Discussing the growing marketing and trends of Social Commerce

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Social Commerce Authors: Tatsiana Levdikova, Liz McMillan, John Ryan, Maureen O'Gara, David M. Adler

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Facebook & Friends Make Thuggish Threat Vs. Proposed Privacy Bill

SB 242 in California Would Make Companies Behave When it Comes to Personal Information

Facebook has been in the news in a bad way recently with revelations of its use of the Burson-Marsteller PR agency to conduct a stealth hate campaign against Google.

But it has also been cooperating with Google and others in conducting a stealth campaign against proposed privacy-enforcement legislation in the California state legislature. This according to State Sen. Ellen Corbett, a Democrat who is sponsoring the legislation, known as SB 242.

The bill will be debated openly on the Senate floor in Sacramento soon. It would impose some strictures on how social networking companies go about their business. Companies would be required to:

  • post privacy policies "conspicuously" and outline them "in plain language"

  • ask for approval of making the private stuff public before registration (not after, as is the current practice)

  • not reveal addresses & telephone numbers without permission

  • remove a minor's private information within 48 hours following a request from a parent

Facebook management is apparently not amused by all these horrific intrusions on its business model.

A letter from the company (also signed by Google, Yahoo, Twitter, Skype, eHarmony, and Sprint) claims the legislation would actually decrease privacy. It also warns, darkly, "SB 242 would...(incentivize) this growing industry to expand their (sic) operations anywhere but California."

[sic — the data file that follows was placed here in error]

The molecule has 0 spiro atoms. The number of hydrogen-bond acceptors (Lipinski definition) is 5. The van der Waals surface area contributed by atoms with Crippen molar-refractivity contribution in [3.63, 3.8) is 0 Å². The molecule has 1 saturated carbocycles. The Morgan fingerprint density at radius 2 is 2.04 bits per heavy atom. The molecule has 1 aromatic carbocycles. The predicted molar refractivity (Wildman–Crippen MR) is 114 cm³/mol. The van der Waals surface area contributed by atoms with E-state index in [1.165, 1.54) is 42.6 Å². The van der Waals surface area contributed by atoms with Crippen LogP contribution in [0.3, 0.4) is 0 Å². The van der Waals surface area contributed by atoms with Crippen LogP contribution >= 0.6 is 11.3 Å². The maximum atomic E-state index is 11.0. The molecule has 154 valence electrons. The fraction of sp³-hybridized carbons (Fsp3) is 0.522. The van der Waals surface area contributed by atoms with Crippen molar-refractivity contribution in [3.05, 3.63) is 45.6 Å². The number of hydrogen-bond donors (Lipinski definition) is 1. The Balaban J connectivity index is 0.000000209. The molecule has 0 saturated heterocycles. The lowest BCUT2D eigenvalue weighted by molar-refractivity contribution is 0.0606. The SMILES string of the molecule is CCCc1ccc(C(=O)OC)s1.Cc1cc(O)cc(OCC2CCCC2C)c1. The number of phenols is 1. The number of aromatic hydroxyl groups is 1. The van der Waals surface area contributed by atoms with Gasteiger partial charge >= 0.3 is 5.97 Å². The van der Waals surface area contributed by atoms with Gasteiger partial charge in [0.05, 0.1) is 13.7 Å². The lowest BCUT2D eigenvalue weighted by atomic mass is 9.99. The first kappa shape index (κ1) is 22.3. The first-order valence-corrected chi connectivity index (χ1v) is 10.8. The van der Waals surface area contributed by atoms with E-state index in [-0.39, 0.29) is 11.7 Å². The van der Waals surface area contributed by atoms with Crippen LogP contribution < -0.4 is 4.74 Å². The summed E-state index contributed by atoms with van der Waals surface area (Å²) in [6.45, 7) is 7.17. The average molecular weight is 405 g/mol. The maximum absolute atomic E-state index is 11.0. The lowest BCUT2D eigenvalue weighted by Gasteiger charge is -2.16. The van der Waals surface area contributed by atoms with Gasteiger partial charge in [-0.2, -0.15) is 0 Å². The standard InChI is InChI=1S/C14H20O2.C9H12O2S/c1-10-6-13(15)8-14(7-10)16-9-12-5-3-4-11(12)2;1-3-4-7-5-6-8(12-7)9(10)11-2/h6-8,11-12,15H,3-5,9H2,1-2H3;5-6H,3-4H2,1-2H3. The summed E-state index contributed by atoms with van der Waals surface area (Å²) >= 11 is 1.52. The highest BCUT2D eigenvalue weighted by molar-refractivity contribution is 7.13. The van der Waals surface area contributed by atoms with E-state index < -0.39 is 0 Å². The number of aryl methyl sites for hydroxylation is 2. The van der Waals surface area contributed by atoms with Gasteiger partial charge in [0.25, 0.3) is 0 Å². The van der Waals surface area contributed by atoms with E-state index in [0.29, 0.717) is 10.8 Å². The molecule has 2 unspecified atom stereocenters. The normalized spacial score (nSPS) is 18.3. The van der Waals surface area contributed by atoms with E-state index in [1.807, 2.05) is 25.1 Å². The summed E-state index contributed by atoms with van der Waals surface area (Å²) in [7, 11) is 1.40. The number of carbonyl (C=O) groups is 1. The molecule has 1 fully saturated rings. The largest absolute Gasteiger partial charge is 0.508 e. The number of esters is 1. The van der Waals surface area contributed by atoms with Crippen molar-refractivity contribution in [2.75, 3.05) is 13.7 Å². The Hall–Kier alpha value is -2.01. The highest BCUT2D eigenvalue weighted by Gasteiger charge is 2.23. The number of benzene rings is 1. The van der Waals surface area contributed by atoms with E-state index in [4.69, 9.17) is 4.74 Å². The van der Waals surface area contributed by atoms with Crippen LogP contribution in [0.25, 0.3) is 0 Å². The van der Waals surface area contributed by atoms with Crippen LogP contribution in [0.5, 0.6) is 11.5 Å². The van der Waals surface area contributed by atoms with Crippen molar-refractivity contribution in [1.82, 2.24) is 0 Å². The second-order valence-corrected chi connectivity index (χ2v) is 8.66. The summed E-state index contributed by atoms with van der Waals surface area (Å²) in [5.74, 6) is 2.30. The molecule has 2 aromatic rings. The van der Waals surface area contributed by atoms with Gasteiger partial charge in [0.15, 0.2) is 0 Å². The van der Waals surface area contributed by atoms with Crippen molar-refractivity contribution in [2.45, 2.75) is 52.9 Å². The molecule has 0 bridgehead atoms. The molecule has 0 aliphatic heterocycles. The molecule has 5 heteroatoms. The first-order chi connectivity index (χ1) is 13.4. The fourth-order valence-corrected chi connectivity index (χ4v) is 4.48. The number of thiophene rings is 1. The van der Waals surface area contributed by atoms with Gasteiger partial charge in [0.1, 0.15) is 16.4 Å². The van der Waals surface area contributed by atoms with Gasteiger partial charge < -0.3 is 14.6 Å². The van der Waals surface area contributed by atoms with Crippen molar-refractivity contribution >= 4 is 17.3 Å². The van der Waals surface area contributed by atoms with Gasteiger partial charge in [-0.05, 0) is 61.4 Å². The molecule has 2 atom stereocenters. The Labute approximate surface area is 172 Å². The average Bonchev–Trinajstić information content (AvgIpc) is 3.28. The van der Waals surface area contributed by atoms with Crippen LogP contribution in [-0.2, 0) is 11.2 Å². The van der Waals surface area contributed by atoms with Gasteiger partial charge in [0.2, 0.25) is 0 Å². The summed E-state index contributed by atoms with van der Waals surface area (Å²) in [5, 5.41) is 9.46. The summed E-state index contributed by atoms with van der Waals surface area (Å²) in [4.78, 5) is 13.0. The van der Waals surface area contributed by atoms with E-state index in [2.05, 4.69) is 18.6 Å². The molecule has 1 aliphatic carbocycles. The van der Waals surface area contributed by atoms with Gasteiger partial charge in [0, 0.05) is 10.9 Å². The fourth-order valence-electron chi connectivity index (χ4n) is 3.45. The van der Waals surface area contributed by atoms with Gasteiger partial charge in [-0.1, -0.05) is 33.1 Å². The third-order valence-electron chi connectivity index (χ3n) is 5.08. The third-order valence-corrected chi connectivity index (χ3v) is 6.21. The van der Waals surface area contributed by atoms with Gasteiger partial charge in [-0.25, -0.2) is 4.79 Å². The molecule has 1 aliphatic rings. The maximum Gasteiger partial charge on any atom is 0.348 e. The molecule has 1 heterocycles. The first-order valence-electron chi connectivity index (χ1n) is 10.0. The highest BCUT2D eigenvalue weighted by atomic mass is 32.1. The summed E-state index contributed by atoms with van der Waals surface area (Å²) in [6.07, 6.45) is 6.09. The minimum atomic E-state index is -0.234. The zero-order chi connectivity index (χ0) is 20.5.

Ah yes, the old "appease us or we'll move our jobs elsewhere" tactic. It's in the first pages of the Silicon Valley Playbook of Idle Threats. This language is, in a word, thuggish. My hope is that Ms. Corbett and her fellow Senators are not cowed by such juvenile theatrics.

Silicon Valley continues to lead the world in innovation and high-end creation of technology jobs. Somehow, I just don't see a generation of young Googlers, Yahoos, Twits, and Facers getting this big urge to move to Arizona or "anywhere."

Does "anywhere" mean Mark Z and his cohorts are looking into, say, Uzbekistan as a new location?

I waited behind some guys from Tashkent at an airline counter recently. They confirmed the weather there is pretty good during many weeks of the year. They were also checking two flat-screen TVs and an aluminum ladder onto their flight for some reason.

So I'll ask again, does Mark really mean what this letter says? Does Larry Page dig it? Does Carol Bartz approve of it? Well, maybe she f---ing does, I don't know.

But she and most of these other CEOs have spent their careers creating a lot of jobs in Silicon Valley and are normally passionate advocates of why they do so. I'd love to hear the details of their Plan B to expand "anywhere" if SB 242 becomes law.

More Stories By Roger Strukhoff

Roger Strukhoff (@IoT2040) is Executive Director of the Tau Institute for Global ICT Research, with offices in Illinois and Manila. He is Conference Chair of @CloudExpo & @ThingsExpo, and Editor of SYS-CON Media's CloudComputing BigData & IoT Journals. He holds a BA from Knox College & conducted MBA studies at CSU-East Bay.